ADM profit more than doubles on strong crush margins, vegoil demand

(Reuters) -Global grain trader Archer-Daniels-Midland Co said on Tuesday its third-quarter profit more than doubled, as strong oilseed crushing margins and rising vegetable oil demand boosted its core agricultural services and oilseeds unit.

FILE PHOTO: Soybeans are harvested from a field on Hodgen Farm in Roachdale, Indiana, U.S. November 8, 2019. REUTERS/Bryan Woolston/File Photo

The U.S.-based company anticipates the demand and margin environment to stay favorable, supporting results in the fourth quarter, and foresees record annual earnings per share for a second straight year.

But the company also cited headwinds from higher manufacturing costs and elevated grain and energy prices, sending shares down 1.9% in afternoon trading to $65.35.

ADM’s latest results offered a glimpse into how the world’s largest grain traders weathered the COVID-19 pandemic and the shifts in food and fuel demand that it triggered.

ADM and rival agribusinesses Bunge, Cargill and Louis Dreyfus are now benefiting from rising demand for food and renewable fuel as some pandemic restrictions are easing.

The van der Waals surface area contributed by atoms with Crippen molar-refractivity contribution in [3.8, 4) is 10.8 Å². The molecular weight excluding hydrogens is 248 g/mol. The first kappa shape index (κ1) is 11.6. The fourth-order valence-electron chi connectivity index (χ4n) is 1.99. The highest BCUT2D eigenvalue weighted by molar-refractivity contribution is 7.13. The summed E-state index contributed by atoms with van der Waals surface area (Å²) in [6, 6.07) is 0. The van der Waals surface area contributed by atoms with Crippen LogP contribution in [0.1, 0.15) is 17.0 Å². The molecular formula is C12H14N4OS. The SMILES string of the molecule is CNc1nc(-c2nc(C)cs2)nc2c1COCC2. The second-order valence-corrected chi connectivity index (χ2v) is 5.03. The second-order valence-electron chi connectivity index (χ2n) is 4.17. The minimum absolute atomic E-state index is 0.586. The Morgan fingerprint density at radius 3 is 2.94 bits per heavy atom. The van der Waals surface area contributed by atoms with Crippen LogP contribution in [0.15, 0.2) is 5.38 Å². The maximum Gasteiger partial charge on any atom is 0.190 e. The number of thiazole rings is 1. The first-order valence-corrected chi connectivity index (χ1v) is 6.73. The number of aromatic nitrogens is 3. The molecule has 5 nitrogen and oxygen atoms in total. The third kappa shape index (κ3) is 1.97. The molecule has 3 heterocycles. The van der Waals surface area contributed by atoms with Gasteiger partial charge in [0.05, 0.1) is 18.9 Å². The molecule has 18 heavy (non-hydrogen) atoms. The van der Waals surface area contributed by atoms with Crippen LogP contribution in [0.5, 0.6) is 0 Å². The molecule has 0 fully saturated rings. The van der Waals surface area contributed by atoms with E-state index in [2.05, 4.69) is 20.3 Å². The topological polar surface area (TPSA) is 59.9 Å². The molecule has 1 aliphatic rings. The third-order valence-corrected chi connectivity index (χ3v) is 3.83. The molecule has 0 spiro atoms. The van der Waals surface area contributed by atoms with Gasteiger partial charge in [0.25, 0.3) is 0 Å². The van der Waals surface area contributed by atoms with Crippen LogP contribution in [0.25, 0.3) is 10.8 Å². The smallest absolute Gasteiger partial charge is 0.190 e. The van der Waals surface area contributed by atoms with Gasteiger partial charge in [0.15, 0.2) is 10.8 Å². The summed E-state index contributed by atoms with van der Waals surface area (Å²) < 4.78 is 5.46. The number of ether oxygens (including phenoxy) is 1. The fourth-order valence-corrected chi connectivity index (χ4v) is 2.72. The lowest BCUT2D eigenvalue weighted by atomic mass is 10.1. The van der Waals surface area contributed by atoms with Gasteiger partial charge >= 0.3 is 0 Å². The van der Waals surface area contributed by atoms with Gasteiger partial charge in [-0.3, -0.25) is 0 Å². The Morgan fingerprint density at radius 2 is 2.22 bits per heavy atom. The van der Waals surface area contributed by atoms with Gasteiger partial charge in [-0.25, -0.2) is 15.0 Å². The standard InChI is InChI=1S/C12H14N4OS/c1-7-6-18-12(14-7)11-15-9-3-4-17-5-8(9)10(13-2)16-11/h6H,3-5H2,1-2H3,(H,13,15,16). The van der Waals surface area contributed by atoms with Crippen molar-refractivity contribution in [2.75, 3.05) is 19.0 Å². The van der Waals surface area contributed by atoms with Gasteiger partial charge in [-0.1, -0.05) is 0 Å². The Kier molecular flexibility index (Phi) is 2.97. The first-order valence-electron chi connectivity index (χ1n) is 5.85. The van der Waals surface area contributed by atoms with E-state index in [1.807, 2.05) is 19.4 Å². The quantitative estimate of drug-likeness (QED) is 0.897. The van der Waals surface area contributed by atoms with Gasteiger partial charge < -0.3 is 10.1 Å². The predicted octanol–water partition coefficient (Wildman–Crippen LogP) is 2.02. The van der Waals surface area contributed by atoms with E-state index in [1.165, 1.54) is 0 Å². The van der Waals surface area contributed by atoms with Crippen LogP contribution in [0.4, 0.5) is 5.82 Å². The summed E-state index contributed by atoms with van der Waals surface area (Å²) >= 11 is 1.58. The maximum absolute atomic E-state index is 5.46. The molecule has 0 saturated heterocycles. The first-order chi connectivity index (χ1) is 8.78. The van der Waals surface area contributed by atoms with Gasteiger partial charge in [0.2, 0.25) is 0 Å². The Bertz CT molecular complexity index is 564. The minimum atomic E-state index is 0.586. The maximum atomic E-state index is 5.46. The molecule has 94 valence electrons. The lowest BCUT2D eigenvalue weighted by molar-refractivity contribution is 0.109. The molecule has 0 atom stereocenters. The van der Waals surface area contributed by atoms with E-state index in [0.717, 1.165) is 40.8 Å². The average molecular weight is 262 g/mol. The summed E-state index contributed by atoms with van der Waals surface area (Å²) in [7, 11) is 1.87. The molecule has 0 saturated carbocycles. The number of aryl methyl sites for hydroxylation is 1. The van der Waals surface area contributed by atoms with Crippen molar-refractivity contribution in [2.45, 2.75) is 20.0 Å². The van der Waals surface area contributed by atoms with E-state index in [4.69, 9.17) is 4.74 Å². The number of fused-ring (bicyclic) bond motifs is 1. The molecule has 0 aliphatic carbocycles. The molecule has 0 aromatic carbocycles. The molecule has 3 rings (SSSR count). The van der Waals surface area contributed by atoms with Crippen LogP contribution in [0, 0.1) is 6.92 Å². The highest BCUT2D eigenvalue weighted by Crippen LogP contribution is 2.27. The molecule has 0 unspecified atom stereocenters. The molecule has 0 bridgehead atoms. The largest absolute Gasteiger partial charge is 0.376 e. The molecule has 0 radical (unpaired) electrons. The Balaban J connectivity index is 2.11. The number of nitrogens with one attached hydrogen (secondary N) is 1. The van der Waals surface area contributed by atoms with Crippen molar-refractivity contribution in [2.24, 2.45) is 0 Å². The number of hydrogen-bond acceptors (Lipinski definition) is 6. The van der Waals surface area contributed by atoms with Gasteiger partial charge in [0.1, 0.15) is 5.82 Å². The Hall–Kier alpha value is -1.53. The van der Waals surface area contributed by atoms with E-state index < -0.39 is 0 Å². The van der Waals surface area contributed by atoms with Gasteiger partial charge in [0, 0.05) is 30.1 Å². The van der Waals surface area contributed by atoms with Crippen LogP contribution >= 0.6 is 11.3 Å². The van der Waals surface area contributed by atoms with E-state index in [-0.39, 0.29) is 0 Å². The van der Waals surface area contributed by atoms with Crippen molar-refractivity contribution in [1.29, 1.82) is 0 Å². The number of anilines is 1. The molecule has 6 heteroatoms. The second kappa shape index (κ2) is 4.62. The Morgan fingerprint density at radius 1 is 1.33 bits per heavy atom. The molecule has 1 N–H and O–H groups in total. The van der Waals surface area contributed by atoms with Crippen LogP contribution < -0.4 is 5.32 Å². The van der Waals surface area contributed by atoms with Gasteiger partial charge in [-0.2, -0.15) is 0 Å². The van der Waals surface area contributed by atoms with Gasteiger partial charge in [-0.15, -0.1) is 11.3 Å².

ADM is monitoring headwinds from inflation and supply chain woes, but remains optimistic about the coming year, Chief Executive Juan Luciano said.

“We have inflation. We have energy issues that the team is dealing with and trying to mitigate,” he said.

Strong vegetable oil demand and favorable margins for crushing soybeans propelled a 42% profit jump for ADM’s agricultural services and oilseeds segment, its largest.

The gains came despite weak ag services results, amid delayed exports from the Louisiana Gulf Coast, where terminals sat idle for weeks in September after Hurricane Ida wrecked the region’s power grid and damaged infrastructure.

ADM’s carbohydrate solutions unit, which includes its ethanol business, posted weaker earnings on high corn prices, while nutrition segment results rose 20%.

Net earnings attributable to ADM rose 134% to $526 million, or 93 cents per share, in the three months ended Sept. 30, from $225 million, or 40 cents per share, a year earlier. Adjusted earnings per share were up 9% at 97 cents, topping the consensus estimate of 89 cents, according to Refinitiv IBES.

Revenue rose to $20.34 billion from $15.13 billion.

Reporting by Karl Plume in Chicago and Arunima Kumar in Bengaluru; Editing by Shinjini Ganguli, David Evans, David Gregorio and Marguerita Choy